Tax law, nuclear proposal suggest utility rate changes
TRENTON, N.J. (AP) — If you pay a utility bill in New Jersey, price changes appear to be on the way, but whether they’re going lower or higher overall is much murkier.
The Democrat-led Legislature appears set next week to take a final vote on legislation that would provide roughly $300 million in annual financial assistance to the state’s nuclear power industry, costing utility ratepayers an estimated $41 a year each.
But that measure is advancing through the Legislature as the Murphy administration, through the Board of Public Utilities, is requiring electric, gas and water utilities in the state to slash rates by a combined $271 million because of the federal tax cut bill.
A closer look at what’s going on:
WHY DOES NUCLEAR INDUSTRY NEED HELP?
The Public Service Enterprise Group is the state’s biggest utility operator and runs three nuclear plants at two facilities in southern New Jersey. Nuclear power accounts for about 40 percent of the state’s electricity production, with rest coming from natural gas and roughly 5 percent from renewable sources.
The company came to lawmakers last year and warned that its plants were in financial trouble and likely to close in two years. The closure of the plants would mean the loss of almost 2,000 jobs and leave New Jersey without a major pillar of its electricity market, say PSEG and the bill’s authors.
The need for financial help is questioned by opponents of the rescue legislation, including the state’s appointed advocate for ratepayers, Stefanie Brand, who points out that PSEG has not opened up its books publicly. Lawmakers say regulators could review the firm’s financials before giving out a subsidy. PSEG, which backs the measure, helped draft legislation with the previous administration to shield its books from the public, according to records obtained by the Associated Press.
WHAT DOES THE MEASURE DO?
The proposal would require the state’s utilities to purchase energy credits from the state’s nuclear plants — operated by PSEG — estimated at a cost of about $300 million annually. Lawmakers presume those costs would be directly passed onto ratepayers, with utility bill increases estimated at about $41 a year. After a decade, the state’s Board of Public Utilities, which regulates energy providers, would review the program.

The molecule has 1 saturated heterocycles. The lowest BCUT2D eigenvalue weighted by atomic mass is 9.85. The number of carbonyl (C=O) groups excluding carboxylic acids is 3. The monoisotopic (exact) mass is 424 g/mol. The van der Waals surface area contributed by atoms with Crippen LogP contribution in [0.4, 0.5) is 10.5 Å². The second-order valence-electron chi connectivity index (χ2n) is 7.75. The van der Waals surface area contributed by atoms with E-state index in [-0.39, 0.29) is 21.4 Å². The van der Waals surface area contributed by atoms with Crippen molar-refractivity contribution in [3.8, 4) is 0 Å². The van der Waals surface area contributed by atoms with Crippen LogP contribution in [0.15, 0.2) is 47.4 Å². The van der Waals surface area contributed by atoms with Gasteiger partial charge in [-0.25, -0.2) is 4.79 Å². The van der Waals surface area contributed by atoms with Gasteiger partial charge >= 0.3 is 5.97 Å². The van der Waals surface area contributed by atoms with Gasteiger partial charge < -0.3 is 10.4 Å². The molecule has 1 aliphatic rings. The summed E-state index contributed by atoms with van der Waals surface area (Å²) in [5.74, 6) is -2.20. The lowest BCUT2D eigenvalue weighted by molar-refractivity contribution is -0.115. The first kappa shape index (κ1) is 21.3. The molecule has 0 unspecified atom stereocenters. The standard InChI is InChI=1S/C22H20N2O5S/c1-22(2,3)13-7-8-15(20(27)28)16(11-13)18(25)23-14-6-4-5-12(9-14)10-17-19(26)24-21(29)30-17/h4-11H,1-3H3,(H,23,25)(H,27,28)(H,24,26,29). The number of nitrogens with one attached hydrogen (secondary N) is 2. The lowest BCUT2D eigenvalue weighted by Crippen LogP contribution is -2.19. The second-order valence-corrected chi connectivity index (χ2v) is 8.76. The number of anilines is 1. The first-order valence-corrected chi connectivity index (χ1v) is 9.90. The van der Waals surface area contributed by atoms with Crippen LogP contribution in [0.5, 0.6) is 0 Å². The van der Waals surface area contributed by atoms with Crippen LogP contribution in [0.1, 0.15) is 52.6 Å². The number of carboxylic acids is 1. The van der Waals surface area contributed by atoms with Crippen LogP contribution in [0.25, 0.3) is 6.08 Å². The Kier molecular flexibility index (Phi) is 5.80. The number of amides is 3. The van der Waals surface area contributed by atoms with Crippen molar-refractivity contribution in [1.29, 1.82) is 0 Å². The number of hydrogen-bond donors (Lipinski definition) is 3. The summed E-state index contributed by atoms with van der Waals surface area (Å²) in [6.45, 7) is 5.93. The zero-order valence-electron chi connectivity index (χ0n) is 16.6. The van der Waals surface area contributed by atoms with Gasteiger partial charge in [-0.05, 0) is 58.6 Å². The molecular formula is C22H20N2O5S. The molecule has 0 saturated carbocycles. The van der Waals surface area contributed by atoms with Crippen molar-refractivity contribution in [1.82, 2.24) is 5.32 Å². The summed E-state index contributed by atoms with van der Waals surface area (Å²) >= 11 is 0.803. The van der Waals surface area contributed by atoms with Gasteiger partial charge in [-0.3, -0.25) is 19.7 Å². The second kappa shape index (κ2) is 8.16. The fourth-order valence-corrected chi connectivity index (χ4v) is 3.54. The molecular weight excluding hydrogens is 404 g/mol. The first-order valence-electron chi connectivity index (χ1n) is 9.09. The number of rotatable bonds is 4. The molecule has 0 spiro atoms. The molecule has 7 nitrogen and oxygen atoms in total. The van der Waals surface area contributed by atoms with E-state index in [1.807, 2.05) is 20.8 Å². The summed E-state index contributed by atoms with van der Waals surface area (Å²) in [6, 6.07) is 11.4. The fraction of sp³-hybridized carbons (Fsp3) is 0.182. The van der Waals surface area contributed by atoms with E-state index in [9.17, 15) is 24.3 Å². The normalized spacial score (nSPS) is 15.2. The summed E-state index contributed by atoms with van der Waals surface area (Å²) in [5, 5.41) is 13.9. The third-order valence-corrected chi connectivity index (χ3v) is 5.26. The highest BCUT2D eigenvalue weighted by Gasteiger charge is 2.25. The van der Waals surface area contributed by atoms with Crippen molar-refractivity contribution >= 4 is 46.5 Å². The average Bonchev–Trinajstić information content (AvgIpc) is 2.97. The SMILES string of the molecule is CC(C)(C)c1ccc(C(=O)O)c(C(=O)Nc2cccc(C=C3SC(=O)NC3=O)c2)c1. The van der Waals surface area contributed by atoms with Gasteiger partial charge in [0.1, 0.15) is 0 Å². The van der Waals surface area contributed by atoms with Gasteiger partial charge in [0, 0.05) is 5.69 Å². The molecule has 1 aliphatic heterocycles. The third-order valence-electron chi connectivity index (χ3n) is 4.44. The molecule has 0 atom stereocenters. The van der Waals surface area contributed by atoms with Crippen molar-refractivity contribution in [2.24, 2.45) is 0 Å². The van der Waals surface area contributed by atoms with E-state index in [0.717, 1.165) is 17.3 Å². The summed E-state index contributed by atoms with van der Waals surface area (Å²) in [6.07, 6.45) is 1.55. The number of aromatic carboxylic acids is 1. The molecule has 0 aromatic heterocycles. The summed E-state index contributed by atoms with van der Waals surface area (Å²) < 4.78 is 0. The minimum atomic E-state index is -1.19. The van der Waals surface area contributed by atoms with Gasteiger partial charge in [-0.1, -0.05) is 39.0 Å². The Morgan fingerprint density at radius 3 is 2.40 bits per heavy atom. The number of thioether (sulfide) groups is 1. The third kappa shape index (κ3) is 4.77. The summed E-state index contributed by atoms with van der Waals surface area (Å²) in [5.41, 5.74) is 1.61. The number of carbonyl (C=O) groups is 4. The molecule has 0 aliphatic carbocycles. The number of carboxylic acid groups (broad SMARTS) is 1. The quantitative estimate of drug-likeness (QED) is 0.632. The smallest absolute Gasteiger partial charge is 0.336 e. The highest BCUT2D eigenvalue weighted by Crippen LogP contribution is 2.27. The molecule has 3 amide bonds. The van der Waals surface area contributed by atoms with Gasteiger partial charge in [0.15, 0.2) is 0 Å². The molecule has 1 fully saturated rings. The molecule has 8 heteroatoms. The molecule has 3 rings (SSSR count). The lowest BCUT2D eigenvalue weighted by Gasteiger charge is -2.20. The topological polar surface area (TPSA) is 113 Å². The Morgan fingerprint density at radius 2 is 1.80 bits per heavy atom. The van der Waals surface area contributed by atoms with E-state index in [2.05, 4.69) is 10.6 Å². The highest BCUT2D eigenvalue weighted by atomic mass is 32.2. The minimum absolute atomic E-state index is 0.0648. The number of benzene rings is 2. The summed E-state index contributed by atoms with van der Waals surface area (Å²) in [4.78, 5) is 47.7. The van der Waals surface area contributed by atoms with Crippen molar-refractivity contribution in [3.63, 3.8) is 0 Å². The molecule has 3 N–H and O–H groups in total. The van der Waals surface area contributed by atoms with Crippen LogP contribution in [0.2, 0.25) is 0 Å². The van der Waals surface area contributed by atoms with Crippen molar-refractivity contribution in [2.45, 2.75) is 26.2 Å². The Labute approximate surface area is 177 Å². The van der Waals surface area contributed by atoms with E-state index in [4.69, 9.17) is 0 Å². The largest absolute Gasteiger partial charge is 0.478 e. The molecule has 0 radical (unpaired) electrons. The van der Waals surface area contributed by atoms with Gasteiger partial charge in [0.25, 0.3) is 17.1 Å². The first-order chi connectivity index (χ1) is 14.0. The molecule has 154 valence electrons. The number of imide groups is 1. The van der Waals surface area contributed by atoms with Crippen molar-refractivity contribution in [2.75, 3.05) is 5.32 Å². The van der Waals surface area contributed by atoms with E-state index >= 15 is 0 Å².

BUT WHY MIGHT RATES GO DOWN?
The utility board last month announced that it took action to lower rates for electric, gas and water utility ratepayers as a result of the 2017 federal tax cut law. The new law slashed the corporate tax rate from 35 percent to 21 percent. “The Board ensures that customers will reap the benefits of lower federal taxes for utility companies,” BPU President Joseph Fiordaliso said in a statement. For customers of 10 water utilities in the state, rates will go down a combined $56 million. The board also approved a $215 million reduction for gas and electric utility customers.
IF TAX CUTS ARE HELPING, THEN WHY DO WE NEED THE BILL?
That was a question on some lawmakers’ minds as the legislation moved through committee. Democratic Assemblyman Gary Schaer questioned whether ratepayer subsidy would be needed because of the federal tax cuts. Democratic Assemblyman Wayne DeAngelo, who sponsors the bill, responded that regulators can review PSEG’s finances before moving forward with the subsidies.
Senate President Steve Sweeney said largely the same. “We lose 39 percent of our power (and) it’s going to cost a lot more than what we’re talking about in a potential subsidy,” he said.